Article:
75.4 F
Wednesday, September 22, 2021

Renowned muralista Juana Alicia in Yucatan: Tear down that wall!

“Cenote de Sueños,” which celebrates the indigenous Mayan history of Yucatáan, is obscured by a makeshift wall erected by the state-run art school

Latest headlines

The great Kukulkán prepares for his descent, but no one will be there to see him

As was the case during the last spring equinox, Chichén Itzá closed for three days as a precaution against the spread of COVID-19.

Yucatán kicks-off rabies vaccination campaign for cats and dogs

This week marks the beginning of Yucatán's rabies vaccination program for cats and dogs

House permits for foreigners — How to buy a house in México

Any foreigner can obtain direct ownership of a property in the interior of the country, they just need a permit from the Foreigner Affair's Office. However, under Mexican law, foreigners cannot directly own property within the restricted zone.

Bars, cantinas, and sports centers to re-open in Yucatán

Mérida’s bars and cantinas will be allowed to operate once again, but only at 50% capacity. Photo: Carlos Rosado van der...
Lee Steele
Lee Steele is the founding director of Roof Cat Media and has published Yucatán Magazine and other titles since 2012. Sign up for our weekly newsletters, so our top headlines will appear in your inbox each Monday and Thursday.
Juana Alicia’s huge mural at the art school was covered up a few years after it was revealed. Photo: Courtesy

Vulnerable to the weather, vandals and the wrecker’s ball, public murals in public don’t always get the respect they deserve.

To see a mural and its artist disrespected in a cultural capital such as Merida is shocking enough. That it’s happened in a state-run art school is even more striking.

Such is the case with Juana Alicia’s impressive work, “Cenote de Sueños,” at the Higher School of Arts of Yucatan (ESAY). Administrators covered up a prominent artist’s mural in 2011. It had been on view for five years.

The artist, who divides her time between the San Francisco area and Merida, is offended.

“It’s censorship,” says Alicia. “It’s overing up a work of art that was made for the public and making it invisible.”

She has been joined by numerous allies in demanding that the work, a site-specific piece that references the building’s historic train station past, be uncovered. She threw down the gauntlet at a press conference in March.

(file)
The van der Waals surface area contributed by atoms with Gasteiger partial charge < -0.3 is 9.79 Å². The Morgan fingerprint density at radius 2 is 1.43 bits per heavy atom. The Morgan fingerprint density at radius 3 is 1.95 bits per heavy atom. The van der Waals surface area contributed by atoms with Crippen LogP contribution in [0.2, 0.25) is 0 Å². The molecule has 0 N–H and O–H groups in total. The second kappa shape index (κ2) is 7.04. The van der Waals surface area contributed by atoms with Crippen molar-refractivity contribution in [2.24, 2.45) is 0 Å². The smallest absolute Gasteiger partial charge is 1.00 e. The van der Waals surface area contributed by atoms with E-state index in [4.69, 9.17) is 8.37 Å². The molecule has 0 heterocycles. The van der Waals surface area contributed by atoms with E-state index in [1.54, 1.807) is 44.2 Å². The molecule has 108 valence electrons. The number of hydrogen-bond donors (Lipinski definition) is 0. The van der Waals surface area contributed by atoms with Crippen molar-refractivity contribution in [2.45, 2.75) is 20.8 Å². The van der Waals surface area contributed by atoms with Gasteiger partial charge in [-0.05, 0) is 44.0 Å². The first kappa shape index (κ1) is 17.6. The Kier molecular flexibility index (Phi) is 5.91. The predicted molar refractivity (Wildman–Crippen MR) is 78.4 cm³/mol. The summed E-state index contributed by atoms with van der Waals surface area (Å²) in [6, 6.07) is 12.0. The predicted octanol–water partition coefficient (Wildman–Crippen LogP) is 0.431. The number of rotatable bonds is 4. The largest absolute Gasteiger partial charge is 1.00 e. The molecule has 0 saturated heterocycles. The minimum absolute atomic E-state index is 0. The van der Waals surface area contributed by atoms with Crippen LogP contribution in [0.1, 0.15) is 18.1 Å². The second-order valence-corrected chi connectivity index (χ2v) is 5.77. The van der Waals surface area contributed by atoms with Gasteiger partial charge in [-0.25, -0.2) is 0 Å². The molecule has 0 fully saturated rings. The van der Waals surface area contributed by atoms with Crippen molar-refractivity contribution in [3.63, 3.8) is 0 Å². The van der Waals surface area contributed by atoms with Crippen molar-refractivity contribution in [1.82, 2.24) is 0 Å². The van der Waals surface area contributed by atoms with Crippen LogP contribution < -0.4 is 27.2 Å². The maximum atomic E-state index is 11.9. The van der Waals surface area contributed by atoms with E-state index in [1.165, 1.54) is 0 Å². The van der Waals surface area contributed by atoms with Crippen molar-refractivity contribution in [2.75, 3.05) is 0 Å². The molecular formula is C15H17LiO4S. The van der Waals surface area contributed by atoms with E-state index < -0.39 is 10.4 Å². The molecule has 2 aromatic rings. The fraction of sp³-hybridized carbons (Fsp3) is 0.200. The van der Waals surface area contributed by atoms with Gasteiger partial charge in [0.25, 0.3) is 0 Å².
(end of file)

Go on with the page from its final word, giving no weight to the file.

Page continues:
“Yucatán has had a long history of upholding an outdated caste system, which ultimately brings clarity to the ongoing controversy over Alicia’s mural highlighting indigenous resilience,” writes Elissa Jiménez in El Tecolote. “She continues to fight the censorship, however, with the community’s support both in Yucatan and beyond.”

Administrators said the wall was covered to allow space for the students’ own artistic expression, but Alicia doesn’t see it that way.

“The mural was always intended to be a permanent installation, paid for by the Fulbright Garcia-Robles grant I received to foster cultural exchange between the U.S. and Mexico,” Alicia commented previously. “There are many other walls at the ESAY available for student projects. This is a clear example of artistic censorship.”

She worries about what she will find once they do remove the false wall which was bolted over the work.

“I don’t know what process they used to install the false wall in front of it,” says Alicia.

Still, Alicia has many new projects, most recently illustrating the forthcoming book, “La X’tabay,” by Tirso Araiza, who happens to be her husband. A traditional folk tale told in the style of magical realism, the work will be translated into English and Yucatec Maya.

Juana Alicia’s latest exhibit, “The X’tabay: A Contemporary Vision,” features those illustrations. It opens Saturday, June 1 at Alley Cat Books, 3036 24th St., San Francisco.

- Advertisement -
- Advertisement -

More articles

The small but beautiful ancient city of Chicanná

Chicanná gets its name from its most famous building, the House of the Serpent Mouth.

Yucatán curfew: Vehicle restrictions almost at the end of the road

A road curfew that kept non-emergency vehicles off the road after 11 p.m. will end Monday, Oct. 4.

Yucatán faces resistance as COVID spread continues

A "World Wide Rally for Freedom" was held on the Paseo de Montejo to protest pandemic-related restrictions. Photo: Diario de Yucatán

Guns N’ Roses cancels Mérida concert, vows to return in 2022

Guns N' Roses won't be in Mérida in 2021 after all. Los Angeles rockers Guns N' Roses...

Cholul — The small pueblo named after water wood in Northern Mérida

Although it has largely grown in popularity for newcomers, Cholul still retains its town designation as well as most of its traditions and customs.

Yucatán loosens curfew and eases limits on restaurant hours

Yucatán is easing its pandemic curfew, allowing drivers on the road at night between Sunday and Wednesday.

The best breakfasts in Yucatán

Breakfast time in Yucatán is full of delicious options, from the spicy to the sweet and savory.

Yucatán still struggles as COVID cases decline nationally

Mexico's health undersecretary has declared the country's coronavirus crisis on the wane, but Yucatán is lagging by...

Mexico will vaccinate one million children at severe risk of COVID-19

There is an important limitation since the only vaccine authorized for emergency use in children under 18 is Pfizer’s.

Shorebirds in the Yucatán: endangered travelers

18% of the total bird population in Yucatán is in danger of extinction as a result of habitat loss, the introduction of invasive and predatory species, overfishing, and the climate crisis.